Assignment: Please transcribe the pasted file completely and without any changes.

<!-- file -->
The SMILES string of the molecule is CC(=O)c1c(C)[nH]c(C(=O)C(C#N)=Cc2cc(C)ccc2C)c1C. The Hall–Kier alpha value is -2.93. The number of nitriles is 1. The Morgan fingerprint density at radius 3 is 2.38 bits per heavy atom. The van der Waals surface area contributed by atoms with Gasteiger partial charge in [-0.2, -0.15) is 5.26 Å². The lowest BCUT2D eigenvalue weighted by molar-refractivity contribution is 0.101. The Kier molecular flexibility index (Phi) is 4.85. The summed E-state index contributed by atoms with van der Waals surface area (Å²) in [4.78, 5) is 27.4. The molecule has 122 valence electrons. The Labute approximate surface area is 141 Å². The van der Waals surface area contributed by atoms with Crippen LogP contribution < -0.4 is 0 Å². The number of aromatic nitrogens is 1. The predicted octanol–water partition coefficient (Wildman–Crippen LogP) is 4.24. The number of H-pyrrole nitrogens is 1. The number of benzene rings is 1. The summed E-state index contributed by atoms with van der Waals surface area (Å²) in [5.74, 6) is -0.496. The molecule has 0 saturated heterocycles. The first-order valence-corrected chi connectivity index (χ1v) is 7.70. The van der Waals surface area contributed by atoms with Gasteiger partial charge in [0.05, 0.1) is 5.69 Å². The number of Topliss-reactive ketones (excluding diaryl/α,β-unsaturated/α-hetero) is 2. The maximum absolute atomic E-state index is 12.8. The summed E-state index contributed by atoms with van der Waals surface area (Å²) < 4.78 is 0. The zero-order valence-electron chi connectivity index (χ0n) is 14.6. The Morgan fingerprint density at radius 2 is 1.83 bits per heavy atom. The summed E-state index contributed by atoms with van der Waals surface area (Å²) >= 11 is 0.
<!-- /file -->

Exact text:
The SMILES string of the molecule is CC(=O)c1c(C)[nH]c(C(=O)C(C#N)=Cc2cc(C)ccc2C)c1C. The Hall–Kier alpha value is -2.93. The number of nitriles is 1. The Morgan fingerprint density at radius 3 is 2.38 bits per heavy atom. The van der Waals surface area contributed by atoms with Gasteiger partial charge in [-0.2, -0.15) is 5.26 Å². The lowest BCUT2D eigenvalue weighted by molar-refractivity contribution is 0.101. The Kier molecular flexibility index (Phi) is 4.85. The summed E-state index contributed by atoms with van der Waals surface area (Å²) in [4.78, 5) is 27.4. The molecule has 122 valence electrons. The Labute approximate surface area is 141 Å². The van der Waals surface area contributed by atoms with Crippen LogP contribution < -0.4 is 0 Å². The number of aromatic nitrogens is 1. The predicted octanol–water partition coefficient (Wildman–Crippen LogP) is 4.24. The number of H-pyrrole nitrogens is 1. The number of benzene rings is 1. The summed E-state index contributed by atoms with van der Waals surface area (Å²) in [5.74, 6) is -0.496. The molecule has 0 saturated heterocycles. The first-order valence-corrected chi connectivity index (χ1v) is 7.70. The van der Waals surface area contributed by atoms with Gasteiger partial charge in [0.05, 0.1) is 5.69 Å². The number of Topliss-reactive ketones (excluding diaryl/α,β-unsaturated/α-hetero) is 2. The maximum absolute atomic E-state index is 12.8. The summed E-state index contributed by atoms with van der Waals surface area (Å²) < 4.78 is 0. The zero-order valence-electron chi connectivity index (χ0n) is 14.6. The Morgan fingerprint density at radius 2 is 1.83 bits per heavy atom. The summed E-state index contributed by atoms with van der Waals surface area (Å²) >= 11 is 0.